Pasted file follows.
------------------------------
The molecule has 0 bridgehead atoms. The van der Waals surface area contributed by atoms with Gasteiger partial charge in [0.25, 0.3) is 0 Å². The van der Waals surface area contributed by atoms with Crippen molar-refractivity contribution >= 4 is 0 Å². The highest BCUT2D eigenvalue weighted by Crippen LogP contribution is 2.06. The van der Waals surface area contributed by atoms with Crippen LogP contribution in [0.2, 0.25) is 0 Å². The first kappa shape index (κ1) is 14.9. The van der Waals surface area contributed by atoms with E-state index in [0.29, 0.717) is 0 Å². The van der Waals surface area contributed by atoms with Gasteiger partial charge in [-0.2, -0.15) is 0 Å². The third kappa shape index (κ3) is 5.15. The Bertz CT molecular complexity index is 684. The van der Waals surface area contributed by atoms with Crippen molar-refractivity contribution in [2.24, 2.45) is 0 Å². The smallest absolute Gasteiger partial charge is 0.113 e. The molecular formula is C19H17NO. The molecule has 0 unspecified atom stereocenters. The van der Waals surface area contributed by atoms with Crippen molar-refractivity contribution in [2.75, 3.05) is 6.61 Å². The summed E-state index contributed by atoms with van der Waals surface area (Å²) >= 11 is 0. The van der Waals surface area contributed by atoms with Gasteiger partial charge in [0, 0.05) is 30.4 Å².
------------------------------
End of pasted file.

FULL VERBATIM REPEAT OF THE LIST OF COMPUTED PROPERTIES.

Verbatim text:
The molecule has 0 bridgehead atoms. The van der Waals surface area contributed by atoms with Gasteiger partial charge in [0.25, 0.3) is 0 Å². The van der Waals surface area contributed by atoms with Crippen molar-refractivity contribution >= 4 is 0 Å². The highest BCUT2D eigenvalue weighted by Crippen LogP contribution is 2.06. The van der Waals surface area contributed by atoms with Crippen LogP contribution in [0.2, 0.25) is 0 Å². The first kappa shape index (κ1) is 14.9. The van der Waals surface area contributed by atoms with E-state index in [0.29, 0.717) is 0 Å². The van der Waals surface area contributed by atoms with Gasteiger partial charge in [-0.2, -0.15) is 0 Å². The third kappa shape index (κ3) is 5.15. The Bertz CT molecular complexity index is 684. The van der Waals surface area contributed by atoms with Crippen molar-refractivity contribution in [2.24, 2.45) is 0 Å². The smallest absolute Gasteiger partial charge is 0.113 e. The molecular formula is C19H17NO. The molecule has 0 unspecified atom stereocenters. The van der Waals surface area contributed by atoms with Crippen molar-refractivity contribution in [2.75, 3.05) is 6.61 Å². The summed E-state index contributed by atoms with van der Waals surface area (Å²) >= 11 is 0. The van der Waals surface area contributed by atoms with Gasteiger partial charge in [0, 0.05) is 30.4 Å².